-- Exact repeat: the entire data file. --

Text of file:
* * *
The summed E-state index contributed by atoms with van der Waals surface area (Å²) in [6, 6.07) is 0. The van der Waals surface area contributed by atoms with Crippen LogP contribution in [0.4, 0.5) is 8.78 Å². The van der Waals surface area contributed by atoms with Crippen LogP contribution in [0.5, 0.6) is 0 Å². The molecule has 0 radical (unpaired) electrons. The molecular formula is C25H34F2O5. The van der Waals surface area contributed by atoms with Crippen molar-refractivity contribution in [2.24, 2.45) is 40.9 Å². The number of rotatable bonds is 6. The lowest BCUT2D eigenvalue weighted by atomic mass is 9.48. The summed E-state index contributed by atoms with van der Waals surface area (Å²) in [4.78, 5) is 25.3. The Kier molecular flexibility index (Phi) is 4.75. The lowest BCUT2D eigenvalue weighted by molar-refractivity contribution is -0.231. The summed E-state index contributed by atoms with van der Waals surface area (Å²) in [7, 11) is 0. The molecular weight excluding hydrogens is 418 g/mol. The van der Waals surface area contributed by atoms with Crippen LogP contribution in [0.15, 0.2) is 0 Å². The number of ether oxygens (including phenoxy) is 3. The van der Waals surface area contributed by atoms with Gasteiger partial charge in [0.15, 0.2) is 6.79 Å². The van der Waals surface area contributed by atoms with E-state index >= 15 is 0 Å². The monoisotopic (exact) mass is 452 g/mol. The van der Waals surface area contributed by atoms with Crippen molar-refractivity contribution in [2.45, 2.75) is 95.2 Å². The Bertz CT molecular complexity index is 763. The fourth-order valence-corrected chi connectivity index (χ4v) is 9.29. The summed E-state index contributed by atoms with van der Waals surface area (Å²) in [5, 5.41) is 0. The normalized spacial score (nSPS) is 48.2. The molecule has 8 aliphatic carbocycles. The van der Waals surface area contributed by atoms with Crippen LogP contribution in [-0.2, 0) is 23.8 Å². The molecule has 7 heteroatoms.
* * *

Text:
The summed E-state index contributed by atoms with van der Waals surface area (Å²) in [6, 6.07) is 0. The van der Waals surface area contributed by atoms with Crippen LogP contribution in [0.4, 0.5) is 8.78 Å². The van der Waals surface area contributed by atoms with Crippen LogP contribution in [0.5, 0.6) is 0 Å². The molecule has 0 radical (unpaired) electrons. The molecular formula is C25H34F2O5. The van der Waals surface area contributed by atoms with Crippen molar-refractivity contribution in [2.24, 2.45) is 40.9 Å². The number of rotatable bonds is 6. The lowest BCUT2D eigenvalue weighted by atomic mass is 9.48. The summed E-state index contributed by atoms with van der Waals surface area (Å²) in [4.78, 5) is 25.3. The Kier molecular flexibility index (Phi) is 4.75. The lowest BCUT2D eigenvalue weighted by molar-refractivity contribution is -0.231. The summed E-state index contributed by atoms with van der Waals surface area (Å²) in [7, 11) is 0. The molecular weight excluding hydrogens is 418 g/mol. The van der Waals surface area contributed by atoms with Crippen LogP contribution in [0.15, 0.2) is 0 Å². The number of ether oxygens (including phenoxy) is 3. The van der Waals surface area contributed by atoms with Gasteiger partial charge in [0.15, 0.2) is 6.79 Å². The van der Waals surface area contributed by atoms with E-state index >= 15 is 0 Å². The monoisotopic (exact) mass is 452 g/mol. The van der Waals surface area contributed by atoms with Crippen molar-refractivity contribution in [2.45, 2.75) is 95.2 Å². The Bertz CT molecular complexity index is 763. The fourth-order valence-corrected chi connectivity index (χ4v) is 9.29. The summed E-state index contributed by atoms with van der Waals surface area (Å²) in [5, 5.41) is 0. The normalized spacial score (nSPS) is 48.2. The molecule has 8 aliphatic carbocycles. The van der Waals surface area contributed by atoms with Crippen LogP contribution in [-0.2, 0) is 23.8 Å². The molecule has 7 heteroatoms.